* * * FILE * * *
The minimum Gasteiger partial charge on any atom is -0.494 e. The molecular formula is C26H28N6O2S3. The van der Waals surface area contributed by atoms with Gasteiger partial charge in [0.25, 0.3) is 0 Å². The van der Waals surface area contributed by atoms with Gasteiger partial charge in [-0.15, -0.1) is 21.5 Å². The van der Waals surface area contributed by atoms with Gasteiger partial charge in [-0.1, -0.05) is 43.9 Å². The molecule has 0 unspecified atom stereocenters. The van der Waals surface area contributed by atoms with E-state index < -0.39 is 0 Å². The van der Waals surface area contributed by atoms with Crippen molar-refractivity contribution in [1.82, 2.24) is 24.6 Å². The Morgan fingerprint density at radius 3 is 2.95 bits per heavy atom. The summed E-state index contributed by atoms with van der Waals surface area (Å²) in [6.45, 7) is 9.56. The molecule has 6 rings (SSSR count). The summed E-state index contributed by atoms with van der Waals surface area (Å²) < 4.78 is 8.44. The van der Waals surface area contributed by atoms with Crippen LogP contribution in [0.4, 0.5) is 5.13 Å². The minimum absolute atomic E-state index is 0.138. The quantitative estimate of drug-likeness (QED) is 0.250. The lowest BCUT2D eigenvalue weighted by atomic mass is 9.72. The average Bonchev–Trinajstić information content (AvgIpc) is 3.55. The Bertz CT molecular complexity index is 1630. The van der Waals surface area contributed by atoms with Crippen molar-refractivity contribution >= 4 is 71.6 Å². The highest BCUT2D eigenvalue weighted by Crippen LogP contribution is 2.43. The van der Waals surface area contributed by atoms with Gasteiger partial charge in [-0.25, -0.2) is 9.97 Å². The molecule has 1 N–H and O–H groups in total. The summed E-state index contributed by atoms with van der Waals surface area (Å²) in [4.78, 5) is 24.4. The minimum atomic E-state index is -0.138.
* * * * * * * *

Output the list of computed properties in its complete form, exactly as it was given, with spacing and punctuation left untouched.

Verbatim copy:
The minimum Gasteiger partial charge on any atom is -0.494 e. The molecular formula is C26H28N6O2S3. The van der Waals surface area contributed by atoms with Gasteiger partial charge in [0.25, 0.3) is 0 Å². The van der Waals surface area contributed by atoms with Gasteiger partial charge in [-0.15, -0.1) is 21.5 Å². The van der Waals surface area contributed by atoms with Gasteiger partial charge in [-0.1, -0.05) is 43.9 Å². The molecule has 0 unspecified atom stereocenters. The van der Waals surface area contributed by atoms with E-state index < -0.39 is 0 Å². The van der Waals surface area contributed by atoms with Crippen molar-refractivity contribution in [1.82, 2.24) is 24.6 Å². The Morgan fingerprint density at radius 3 is 2.95 bits per heavy atom. The summed E-state index contributed by atoms with van der Waals surface area (Å²) in [6.45, 7) is 9.56. The molecule has 6 rings (SSSR count). The summed E-state index contributed by atoms with van der Waals surface area (Å²) < 4.78 is 8.44. The van der Waals surface area contributed by atoms with Crippen LogP contribution in [0.4, 0.5) is 5.13 Å². The minimum absolute atomic E-state index is 0.138. The quantitative estimate of drug-likeness (QED) is 0.250. The lowest BCUT2D eigenvalue weighted by atomic mass is 9.72. The average Bonchev–Trinajstić information content (AvgIpc) is 3.55. The Bertz CT molecular complexity index is 1630. The van der Waals surface area contributed by atoms with Crippen molar-refractivity contribution >= 4 is 71.6 Å². The highest BCUT2D eigenvalue weighted by Crippen LogP contribution is 2.43. The van der Waals surface area contributed by atoms with Gasteiger partial charge in [-0.25, -0.2) is 9.97 Å². The molecule has 1 N–H and O–H groups in total. The summed E-state index contributed by atoms with van der Waals surface area (Å²) in [4.78, 5) is 24.4. The minimum atomic E-state index is -0.138.